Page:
Mobile sediments form part of the morphology of the coastline, are habitats for diverse ecosystems and can help defend the coast from storm waves. A better understanding of sediment dynamical processes could lead to improved regional models for coastal management and defence.
Natural sediments can be made up of a varied mixture of mineral and organic material, reworked and stabilised by physical and biological processes. Many coastal and estuarine environments are dominated by theses mixtures of biologically active sand and mud. While good sediment predictors are available for clean sands, there is limited knowledge of the behaviour of mixed sediments composed of cohesive mud and non-cohesive sand. This could limit the applicability of models in such muddy-sand environments.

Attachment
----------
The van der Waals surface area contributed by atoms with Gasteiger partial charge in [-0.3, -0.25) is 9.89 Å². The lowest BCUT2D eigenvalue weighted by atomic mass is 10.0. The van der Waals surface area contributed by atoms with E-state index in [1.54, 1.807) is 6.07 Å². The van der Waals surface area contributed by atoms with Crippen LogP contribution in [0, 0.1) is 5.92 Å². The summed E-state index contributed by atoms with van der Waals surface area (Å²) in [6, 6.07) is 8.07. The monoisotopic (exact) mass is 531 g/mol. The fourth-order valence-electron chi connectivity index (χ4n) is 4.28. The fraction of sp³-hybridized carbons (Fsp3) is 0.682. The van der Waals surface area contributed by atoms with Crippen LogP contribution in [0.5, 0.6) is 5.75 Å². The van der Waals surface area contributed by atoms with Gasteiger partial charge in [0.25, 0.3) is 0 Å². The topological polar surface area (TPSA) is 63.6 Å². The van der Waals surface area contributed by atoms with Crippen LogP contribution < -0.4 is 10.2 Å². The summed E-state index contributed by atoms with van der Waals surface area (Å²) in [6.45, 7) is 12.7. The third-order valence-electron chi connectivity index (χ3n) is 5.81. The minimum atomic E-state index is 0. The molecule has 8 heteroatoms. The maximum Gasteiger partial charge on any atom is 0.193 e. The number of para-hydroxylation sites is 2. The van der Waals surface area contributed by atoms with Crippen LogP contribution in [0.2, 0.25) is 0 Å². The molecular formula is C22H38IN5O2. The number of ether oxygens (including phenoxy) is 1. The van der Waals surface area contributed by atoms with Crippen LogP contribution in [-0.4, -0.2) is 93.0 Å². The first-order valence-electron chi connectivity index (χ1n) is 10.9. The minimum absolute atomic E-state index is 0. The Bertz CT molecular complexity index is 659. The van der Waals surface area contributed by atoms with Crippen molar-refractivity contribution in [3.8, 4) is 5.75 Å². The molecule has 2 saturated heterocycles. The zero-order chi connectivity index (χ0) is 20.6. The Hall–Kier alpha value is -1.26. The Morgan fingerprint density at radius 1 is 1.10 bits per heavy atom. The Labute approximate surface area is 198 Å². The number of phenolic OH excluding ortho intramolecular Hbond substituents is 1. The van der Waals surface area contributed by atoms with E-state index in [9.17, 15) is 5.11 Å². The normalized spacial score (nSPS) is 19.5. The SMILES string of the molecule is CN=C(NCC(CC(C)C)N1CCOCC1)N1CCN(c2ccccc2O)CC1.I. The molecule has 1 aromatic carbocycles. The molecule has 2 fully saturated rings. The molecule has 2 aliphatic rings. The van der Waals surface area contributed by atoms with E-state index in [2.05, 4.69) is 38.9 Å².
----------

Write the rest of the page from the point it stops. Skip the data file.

Recent laboratory experiments on mixed cohesive and non-cohesive sediments, influenced by biological stabilisation, have shown that bedform development time increases and dimensions decrease with increasing bed cohesive content. In this talk, the effect of cohesive material on sediment dynamics in a natural mixed sediment environment is explored, using measurements from fieldwork carried out on tidal flats in the Dee estuary. Over a two week period covering a spring-neap cycle, data were collected for hydrodynamics, bed morphology and seabed properties. Overall, sediment cohesion was found to make bedforms lower in height and shorter in length, and slows the bedform migration and material transport. As mixed cohesive sediment is found in many coastal areas worldwide, these results may have global relevance, if applied to regional models for sediment transport and coastal morphology.